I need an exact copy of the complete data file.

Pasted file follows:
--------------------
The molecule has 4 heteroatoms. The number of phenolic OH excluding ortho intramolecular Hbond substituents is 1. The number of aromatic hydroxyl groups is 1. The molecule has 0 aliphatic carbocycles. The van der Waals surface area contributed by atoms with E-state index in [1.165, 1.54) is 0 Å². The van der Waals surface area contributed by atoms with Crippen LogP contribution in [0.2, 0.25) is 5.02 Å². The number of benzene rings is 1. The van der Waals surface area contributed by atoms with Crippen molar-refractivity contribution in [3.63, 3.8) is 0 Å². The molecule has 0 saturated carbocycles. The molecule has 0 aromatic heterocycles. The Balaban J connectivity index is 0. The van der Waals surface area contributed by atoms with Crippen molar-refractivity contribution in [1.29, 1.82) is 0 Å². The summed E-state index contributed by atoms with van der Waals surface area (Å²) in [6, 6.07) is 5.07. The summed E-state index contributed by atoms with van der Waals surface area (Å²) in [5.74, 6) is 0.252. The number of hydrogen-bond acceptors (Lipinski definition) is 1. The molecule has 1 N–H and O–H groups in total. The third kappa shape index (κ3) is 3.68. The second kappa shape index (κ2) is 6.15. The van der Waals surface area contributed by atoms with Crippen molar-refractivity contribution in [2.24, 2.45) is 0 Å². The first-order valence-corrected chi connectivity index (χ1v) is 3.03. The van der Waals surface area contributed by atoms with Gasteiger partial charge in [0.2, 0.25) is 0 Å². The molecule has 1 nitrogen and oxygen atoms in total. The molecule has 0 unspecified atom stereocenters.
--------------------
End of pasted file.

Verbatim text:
The molecule has 4 heteroatoms. The number of phenolic OH excluding ortho intramolecular Hbond substituents is 1. The number of aromatic hydroxyl groups is 1. The molecule has 0 aliphatic carbocycles. The van der Waals surface area contributed by atoms with E-state index in [1.165, 1.54) is 0 Å². The van der Waals surface area contributed by atoms with Crippen LogP contribution in [0.2, 0.25) is 5.02 Å². The number of benzene rings is 1. The van der Waals surface area contributed by atoms with Crippen molar-refractivity contribution in [3.63, 3.8) is 0 Å². The molecule has 0 saturated carbocycles. The molecule has 0 aromatic heterocycles. The Balaban J connectivity index is 0. The van der Waals surface area contributed by atoms with Crippen molar-refractivity contribution in [1.29, 1.82) is 0 Å². The summed E-state index contributed by atoms with van der Waals surface area (Å²) in [6, 6.07) is 5.07. The summed E-state index contributed by atoms with van der Waals surface area (Å²) in [5.74, 6) is 0.252. The number of hydrogen-bond acceptors (Lipinski definition) is 1. The molecule has 1 N–H and O–H groups in total. The third kappa shape index (κ3) is 3.68. The second kappa shape index (κ2) is 6.15. The van der Waals surface area contributed by atoms with Crippen molar-refractivity contribution in [2.24, 2.45) is 0 Å². The first-order valence-corrected chi connectivity index (χ1v) is 3.03. The van der Waals surface area contributed by atoms with Gasteiger partial charge in [0.2, 0.25) is 0 Å². The molecule has 1 nitrogen and oxygen atoms in total. The molecule has 0 unspecified atom stereocenters.